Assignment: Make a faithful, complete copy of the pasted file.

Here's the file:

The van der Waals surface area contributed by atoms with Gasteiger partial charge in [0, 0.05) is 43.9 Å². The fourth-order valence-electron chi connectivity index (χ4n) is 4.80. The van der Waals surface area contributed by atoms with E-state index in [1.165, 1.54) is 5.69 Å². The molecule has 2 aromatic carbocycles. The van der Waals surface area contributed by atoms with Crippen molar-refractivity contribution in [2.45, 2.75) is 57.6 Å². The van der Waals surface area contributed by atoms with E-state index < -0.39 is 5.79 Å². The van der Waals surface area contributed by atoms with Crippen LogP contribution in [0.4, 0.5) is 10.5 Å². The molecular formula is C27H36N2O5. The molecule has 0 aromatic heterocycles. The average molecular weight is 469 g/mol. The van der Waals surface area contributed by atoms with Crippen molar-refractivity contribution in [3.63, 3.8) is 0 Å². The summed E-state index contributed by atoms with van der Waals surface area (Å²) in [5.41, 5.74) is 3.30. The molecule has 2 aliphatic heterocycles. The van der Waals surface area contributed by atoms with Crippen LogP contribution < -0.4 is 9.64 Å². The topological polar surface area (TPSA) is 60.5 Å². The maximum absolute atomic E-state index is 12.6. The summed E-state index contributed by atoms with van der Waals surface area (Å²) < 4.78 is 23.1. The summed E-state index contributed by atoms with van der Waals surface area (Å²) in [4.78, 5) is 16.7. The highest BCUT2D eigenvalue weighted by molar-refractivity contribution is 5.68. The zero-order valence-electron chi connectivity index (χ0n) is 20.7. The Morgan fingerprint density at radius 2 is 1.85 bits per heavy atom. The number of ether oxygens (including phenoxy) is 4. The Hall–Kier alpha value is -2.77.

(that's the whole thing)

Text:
The van der Waals surface area contributed by atoms with Gasteiger partial charge in [0, 0.05) is 43.9 Å². The fourth-order valence-electron chi connectivity index (χ4n) is 4.80. The van der Waals surface area contributed by atoms with E-state index in [1.165, 1.54) is 5.69 Å². The molecule has 2 aromatic carbocycles. The van der Waals surface area contributed by atoms with Crippen molar-refractivity contribution in [2.45, 2.75) is 57.6 Å². The van der Waals surface area contributed by atoms with E-state index < -0.39 is 5.79 Å². The van der Waals surface area contributed by atoms with Crippen LogP contribution in [0.4, 0.5) is 10.5 Å². The molecular formula is C27H36N2O5. The molecule has 0 aromatic heterocycles. The average molecular weight is 469 g/mol. The van der Waals surface area contributed by atoms with Crippen molar-refractivity contribution in [3.63, 3.8) is 0 Å². The summed E-state index contributed by atoms with van der Waals surface area (Å²) in [5.41, 5.74) is 3.30. The molecule has 2 aliphatic heterocycles. The van der Waals surface area contributed by atoms with Crippen LogP contribution < -0.4 is 9.64 Å². The topological polar surface area (TPSA) is 60.5 Å². The maximum absolute atomic E-state index is 12.6. The summed E-state index contributed by atoms with van der Waals surface area (Å²) < 4.78 is 23.1. The summed E-state index contributed by atoms with van der Waals surface area (Å²) in [4.78, 5) is 16.7. The highest BCUT2D eigenvalue weighted by molar-refractivity contribution is 5.68. The zero-order valence-electron chi connectivity index (χ0n) is 20.7. The Morgan fingerprint density at radius 2 is 1.85 bits per heavy atom. The number of ether oxygens (including phenoxy) is 4. The Hall–Kier alpha value is -2.77.